Getting started in local history

The past has been described as 'a different country'. A place in many ways familiar but where the unprepared traveller can soon get lost. How well you prepare, and where you start your journey, will greatly influence your chances of travelling successfully. Here, in the shape of short extracts from Simon Fowler's first article in the 'Getting started' series (see right) is some very basic advice for beginners.

Look on the web

Visit your local studies library

Visit your local museum

Visit your local archives

Join a local history society

Join an adult education course

Go for a walk!

In addition, the following sections contain useful information:

Local history catalogues

Some useful books relating to local history

Look on the web

As you're reading this page, then you're already on the web looking for information about local history. What you will find can be pretty random, but it's always a good idea to enter a number of terms in your favourite search engine and see what comes up. Entering the name of the place you're interested in and 'local history', local history society', 'local studies library' will usually throw up some useful sites which may lead you further.

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Visit your local studies library

“When you first become interested in a subject it is natural to find out what has already been written. Some subjects, especially railway and transport, are well served by secondary material (that is books and other published items). Many people are happy with a book, however out of date or badly written it may be.

“The easiest thing to do is to talk to the local studies librarian at your local library. Most central, or large, libraries have a local studies section which, as the name suggests, is where books and other material on the locality is collected together. Local studies librarians can be very helpful, sometimes almost too helpful. They should be able to tell you if any books or articles have been written on your subject. If they do not have the book you want they should be able to order it on inter-library loan, which might cost a few pounds but can save many wasted hours of research.

“Local studies libraries are the poor relations of the archive world, mainly because they are neither an archive nor a library but contain elements of both. They are likely to have a comprehensive collection of books about the locality, including street directories. From an archival point of view their greatest asset is often a comprehensively indexed collection of press cuttings from local, and sometimes national, newspapers going back to before the First World War. They may well also have some original documents, such as poor law records or personal papers, but they are usually not the first place to see original material. Many will also have an extensive collection of local photographs and maps, especially Ordnance Survey maps. In addition, they may have oral history tapes and transcriptions, which include references to places and topics of interest to you.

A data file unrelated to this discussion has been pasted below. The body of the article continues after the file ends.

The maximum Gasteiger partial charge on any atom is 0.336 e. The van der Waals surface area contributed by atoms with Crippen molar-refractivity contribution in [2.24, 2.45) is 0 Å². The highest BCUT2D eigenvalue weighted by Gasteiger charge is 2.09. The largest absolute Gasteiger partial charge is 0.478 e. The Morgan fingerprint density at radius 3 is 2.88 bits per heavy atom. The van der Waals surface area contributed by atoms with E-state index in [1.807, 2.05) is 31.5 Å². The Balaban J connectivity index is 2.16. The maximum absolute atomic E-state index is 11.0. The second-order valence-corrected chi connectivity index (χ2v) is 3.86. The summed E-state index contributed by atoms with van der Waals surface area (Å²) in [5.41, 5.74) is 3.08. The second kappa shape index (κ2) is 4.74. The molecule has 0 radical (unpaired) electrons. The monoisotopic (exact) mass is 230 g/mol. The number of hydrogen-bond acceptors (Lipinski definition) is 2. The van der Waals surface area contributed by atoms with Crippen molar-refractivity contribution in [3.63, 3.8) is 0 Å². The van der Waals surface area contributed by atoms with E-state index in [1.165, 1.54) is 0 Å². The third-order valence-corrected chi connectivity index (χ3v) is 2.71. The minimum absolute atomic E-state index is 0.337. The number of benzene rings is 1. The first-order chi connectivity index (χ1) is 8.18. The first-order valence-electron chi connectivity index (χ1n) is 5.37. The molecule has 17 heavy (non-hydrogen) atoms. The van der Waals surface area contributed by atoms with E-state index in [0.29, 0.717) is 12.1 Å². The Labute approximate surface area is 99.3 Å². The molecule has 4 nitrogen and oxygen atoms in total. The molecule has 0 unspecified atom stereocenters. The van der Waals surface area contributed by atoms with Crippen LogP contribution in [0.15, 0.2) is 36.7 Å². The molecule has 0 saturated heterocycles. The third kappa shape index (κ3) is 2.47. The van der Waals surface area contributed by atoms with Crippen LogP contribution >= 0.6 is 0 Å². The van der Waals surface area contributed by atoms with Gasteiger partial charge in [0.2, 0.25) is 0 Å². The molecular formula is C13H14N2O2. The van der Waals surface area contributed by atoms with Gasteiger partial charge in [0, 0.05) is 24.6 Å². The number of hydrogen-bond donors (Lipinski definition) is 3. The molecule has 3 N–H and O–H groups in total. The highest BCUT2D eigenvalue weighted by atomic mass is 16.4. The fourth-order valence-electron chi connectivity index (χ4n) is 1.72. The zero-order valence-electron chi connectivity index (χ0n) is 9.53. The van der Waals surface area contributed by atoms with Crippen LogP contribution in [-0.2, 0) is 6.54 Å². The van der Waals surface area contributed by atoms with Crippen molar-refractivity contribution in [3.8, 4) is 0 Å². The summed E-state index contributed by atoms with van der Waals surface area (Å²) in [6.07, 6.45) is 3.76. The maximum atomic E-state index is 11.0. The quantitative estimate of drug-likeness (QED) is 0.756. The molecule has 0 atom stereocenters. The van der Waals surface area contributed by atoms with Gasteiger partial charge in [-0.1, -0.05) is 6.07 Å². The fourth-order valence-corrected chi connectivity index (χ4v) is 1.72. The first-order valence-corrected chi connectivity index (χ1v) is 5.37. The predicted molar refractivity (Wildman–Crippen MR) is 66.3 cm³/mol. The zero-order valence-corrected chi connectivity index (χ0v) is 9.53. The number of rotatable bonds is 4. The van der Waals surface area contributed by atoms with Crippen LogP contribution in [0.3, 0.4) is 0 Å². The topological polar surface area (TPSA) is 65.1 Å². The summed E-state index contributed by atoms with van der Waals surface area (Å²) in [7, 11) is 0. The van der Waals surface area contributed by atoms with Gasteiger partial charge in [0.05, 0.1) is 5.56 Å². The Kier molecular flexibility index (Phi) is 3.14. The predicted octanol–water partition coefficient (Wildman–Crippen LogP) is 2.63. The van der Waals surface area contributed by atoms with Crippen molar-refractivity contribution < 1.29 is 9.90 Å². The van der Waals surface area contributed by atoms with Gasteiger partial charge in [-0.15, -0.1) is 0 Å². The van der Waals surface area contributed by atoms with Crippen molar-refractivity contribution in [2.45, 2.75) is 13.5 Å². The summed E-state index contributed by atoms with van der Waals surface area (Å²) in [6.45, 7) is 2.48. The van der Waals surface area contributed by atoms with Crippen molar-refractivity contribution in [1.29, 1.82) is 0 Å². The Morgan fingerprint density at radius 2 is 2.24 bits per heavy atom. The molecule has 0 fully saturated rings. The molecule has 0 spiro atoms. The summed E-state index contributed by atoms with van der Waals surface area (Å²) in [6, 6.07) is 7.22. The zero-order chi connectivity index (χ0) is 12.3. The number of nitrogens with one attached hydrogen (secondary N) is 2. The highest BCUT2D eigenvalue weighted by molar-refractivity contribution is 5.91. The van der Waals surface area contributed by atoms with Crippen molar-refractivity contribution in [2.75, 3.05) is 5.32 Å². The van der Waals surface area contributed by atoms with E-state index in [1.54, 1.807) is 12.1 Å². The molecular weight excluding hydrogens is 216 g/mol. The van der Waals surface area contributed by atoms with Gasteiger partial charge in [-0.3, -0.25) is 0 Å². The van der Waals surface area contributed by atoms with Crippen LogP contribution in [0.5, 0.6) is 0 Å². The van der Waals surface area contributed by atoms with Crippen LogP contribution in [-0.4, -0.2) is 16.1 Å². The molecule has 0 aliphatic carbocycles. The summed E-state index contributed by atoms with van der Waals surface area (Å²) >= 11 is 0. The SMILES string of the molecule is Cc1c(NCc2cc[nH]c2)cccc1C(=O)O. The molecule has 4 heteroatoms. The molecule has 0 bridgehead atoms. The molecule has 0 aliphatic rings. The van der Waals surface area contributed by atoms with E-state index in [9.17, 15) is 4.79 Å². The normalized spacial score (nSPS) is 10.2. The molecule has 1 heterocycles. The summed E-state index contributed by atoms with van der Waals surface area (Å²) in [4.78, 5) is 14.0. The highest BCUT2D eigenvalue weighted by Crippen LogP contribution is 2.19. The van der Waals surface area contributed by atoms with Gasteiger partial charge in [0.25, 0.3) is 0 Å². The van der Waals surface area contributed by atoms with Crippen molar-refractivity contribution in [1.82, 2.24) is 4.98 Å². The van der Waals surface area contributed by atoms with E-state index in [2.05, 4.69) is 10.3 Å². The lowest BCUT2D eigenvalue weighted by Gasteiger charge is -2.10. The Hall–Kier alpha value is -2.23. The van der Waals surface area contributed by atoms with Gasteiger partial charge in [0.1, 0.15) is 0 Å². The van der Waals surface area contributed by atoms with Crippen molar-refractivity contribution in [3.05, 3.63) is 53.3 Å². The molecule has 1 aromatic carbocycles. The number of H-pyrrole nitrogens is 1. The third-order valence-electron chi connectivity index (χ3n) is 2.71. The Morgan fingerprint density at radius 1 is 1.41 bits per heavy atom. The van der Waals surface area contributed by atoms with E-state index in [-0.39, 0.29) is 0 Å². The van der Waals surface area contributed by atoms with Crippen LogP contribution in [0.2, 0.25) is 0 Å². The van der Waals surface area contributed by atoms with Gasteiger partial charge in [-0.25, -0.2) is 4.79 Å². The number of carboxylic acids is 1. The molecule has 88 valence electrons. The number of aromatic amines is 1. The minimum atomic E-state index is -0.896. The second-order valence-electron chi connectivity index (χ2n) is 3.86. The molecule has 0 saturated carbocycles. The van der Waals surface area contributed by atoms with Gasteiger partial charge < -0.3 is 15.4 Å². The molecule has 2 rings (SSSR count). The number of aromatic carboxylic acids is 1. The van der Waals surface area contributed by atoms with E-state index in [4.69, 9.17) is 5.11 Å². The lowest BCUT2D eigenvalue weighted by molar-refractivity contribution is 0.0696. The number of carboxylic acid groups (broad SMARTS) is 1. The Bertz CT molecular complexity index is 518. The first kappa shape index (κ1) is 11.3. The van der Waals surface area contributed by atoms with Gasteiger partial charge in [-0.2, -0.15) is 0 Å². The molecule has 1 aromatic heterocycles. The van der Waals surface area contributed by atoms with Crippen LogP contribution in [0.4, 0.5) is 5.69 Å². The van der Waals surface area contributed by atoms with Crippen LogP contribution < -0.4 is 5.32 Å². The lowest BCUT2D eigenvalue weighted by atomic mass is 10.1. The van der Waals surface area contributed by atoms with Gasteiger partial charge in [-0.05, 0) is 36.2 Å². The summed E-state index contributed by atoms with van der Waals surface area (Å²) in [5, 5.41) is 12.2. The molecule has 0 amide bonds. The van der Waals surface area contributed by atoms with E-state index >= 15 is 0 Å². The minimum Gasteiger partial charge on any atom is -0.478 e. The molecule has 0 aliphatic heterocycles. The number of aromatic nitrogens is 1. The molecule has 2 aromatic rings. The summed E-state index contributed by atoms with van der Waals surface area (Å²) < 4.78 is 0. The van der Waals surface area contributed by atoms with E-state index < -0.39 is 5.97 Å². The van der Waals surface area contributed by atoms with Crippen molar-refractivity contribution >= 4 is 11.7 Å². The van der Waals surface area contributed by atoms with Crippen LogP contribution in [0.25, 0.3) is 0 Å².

“It can be difficult to locate local studies libraries. They are normally part of the central reference library. Many are listed in Foster and Shepherd’s British archives: a guide to archive resources in the United Kingdom. Those with access to the Internet can find some addresses through the Familia website.”

('Getting started in local history: Where to begin', Simon Fowler, Local History Magazine No.70.)

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Visit your local museum

“Another source of original material and information which we tend to forget is the local museum. As well as displays of artefacts and other historic items, most museum collections will include some documentary and photographic material as well. All this information should be catalogued and local museum staff are usually more than happy to tell you about the material they hold and to provide access, with prior arrangement.”

('Getting started in local history: Where to begin', Simon Fowler, Local History Magazine No.70.)

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Visit your local archives